Felling trees is a bit of a hit and miss affair, for me.

More than once, I have carefully cut the horizontal line facing the direction I want the tree to fall; then the sloping diagonal line that meets the first line and spits out a wooden cheese wedge at my feet; then the second horizontal line from the other side of the tree (stay with me, here)… only to watch the tree fall – exactly – in the wrong direction.

A few times, I’ve made the same cuts and the tree has fallen – perfectly – where I wanted it.

Today was different. Today, I cut down some of my favourite dead trees (the cold is still with us in the mornings and these trees are very close to the yurt. Why drag wood from 100 yards [metres] away when it’s right there looking at you when you open the door?) This is what the tree tops looked like at lunchtime, when I’d only taken a few down:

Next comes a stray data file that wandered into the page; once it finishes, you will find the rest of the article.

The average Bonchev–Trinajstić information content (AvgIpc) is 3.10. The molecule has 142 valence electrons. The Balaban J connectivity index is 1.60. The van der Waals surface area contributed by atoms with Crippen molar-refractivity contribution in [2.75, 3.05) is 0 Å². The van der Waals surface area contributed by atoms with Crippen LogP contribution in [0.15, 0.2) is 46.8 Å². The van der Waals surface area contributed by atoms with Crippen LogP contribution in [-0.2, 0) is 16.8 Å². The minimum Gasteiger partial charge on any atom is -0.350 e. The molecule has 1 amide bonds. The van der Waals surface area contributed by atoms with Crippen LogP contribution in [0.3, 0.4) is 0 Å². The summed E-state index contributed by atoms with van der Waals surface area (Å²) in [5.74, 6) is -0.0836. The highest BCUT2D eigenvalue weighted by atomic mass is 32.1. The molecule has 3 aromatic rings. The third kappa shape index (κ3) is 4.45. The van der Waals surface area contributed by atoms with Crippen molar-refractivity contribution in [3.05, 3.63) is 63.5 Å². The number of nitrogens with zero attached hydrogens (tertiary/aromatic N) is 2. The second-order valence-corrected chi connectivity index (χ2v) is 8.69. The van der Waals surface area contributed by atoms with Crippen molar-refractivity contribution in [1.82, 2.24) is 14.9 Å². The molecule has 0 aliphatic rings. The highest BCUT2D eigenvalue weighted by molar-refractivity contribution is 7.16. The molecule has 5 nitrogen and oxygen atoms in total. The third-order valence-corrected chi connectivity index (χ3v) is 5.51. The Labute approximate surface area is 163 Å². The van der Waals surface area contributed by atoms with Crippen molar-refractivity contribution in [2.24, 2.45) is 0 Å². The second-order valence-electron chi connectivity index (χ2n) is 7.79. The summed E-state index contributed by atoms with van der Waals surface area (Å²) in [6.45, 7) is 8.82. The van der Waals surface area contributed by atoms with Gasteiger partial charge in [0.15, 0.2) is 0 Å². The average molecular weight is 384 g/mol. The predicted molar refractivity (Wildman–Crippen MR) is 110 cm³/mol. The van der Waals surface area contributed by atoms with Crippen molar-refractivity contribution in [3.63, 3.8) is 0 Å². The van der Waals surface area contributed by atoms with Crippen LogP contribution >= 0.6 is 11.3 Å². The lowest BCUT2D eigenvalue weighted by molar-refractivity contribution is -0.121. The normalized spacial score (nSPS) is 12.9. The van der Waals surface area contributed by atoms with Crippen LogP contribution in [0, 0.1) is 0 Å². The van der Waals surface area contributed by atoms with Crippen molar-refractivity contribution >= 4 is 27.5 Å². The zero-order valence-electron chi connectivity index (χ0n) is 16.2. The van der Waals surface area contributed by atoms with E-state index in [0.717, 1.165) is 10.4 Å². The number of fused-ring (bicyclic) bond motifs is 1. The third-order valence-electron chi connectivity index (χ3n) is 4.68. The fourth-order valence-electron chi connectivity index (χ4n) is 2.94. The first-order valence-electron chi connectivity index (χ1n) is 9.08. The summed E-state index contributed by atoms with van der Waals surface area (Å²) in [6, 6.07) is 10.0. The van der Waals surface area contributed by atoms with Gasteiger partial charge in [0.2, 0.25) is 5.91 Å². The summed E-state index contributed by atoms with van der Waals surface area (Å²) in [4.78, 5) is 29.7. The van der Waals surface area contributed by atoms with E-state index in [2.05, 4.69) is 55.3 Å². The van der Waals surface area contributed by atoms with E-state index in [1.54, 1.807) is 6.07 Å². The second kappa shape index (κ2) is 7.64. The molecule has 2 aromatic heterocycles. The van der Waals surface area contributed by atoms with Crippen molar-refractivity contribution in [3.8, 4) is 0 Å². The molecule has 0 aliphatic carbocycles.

I don’t know why I’ve always liked them. There’s something of the Crown of Sauron about them, I suppose.

Anyway, I did OK. Only one tree went in the opposite direction (I said that could happen). But it didn’t hurt the neighbour’s fence.

I got to the last tree. The biggest. Probably the tallest. I decided to fell it at 90 degrees to the yurt, for maximum safety. I asked Her Outdoors to leave the yurt, just in case (I said they were close). I made my first cut. Then my diagonal. Then the final cut. The tree started to go.

Me: (SHOUTING – A RARE THING) No! No!

Tree: (SILENT)

It went precisely towards the centre of the yurt. Even a tree surgeon couldn’t have planned it better. (I don’t need to tell you how inconvenient it would be to have a tree destroy our home, our stuff, the work Her Outdoors is doing, what with the client arriving this afternoon.) There was a great crashing of dead wood and an even greater sigh of relief. It fell short of the door by a few feet.

I wonder if that’s where the expression “Going sideways” comes from.

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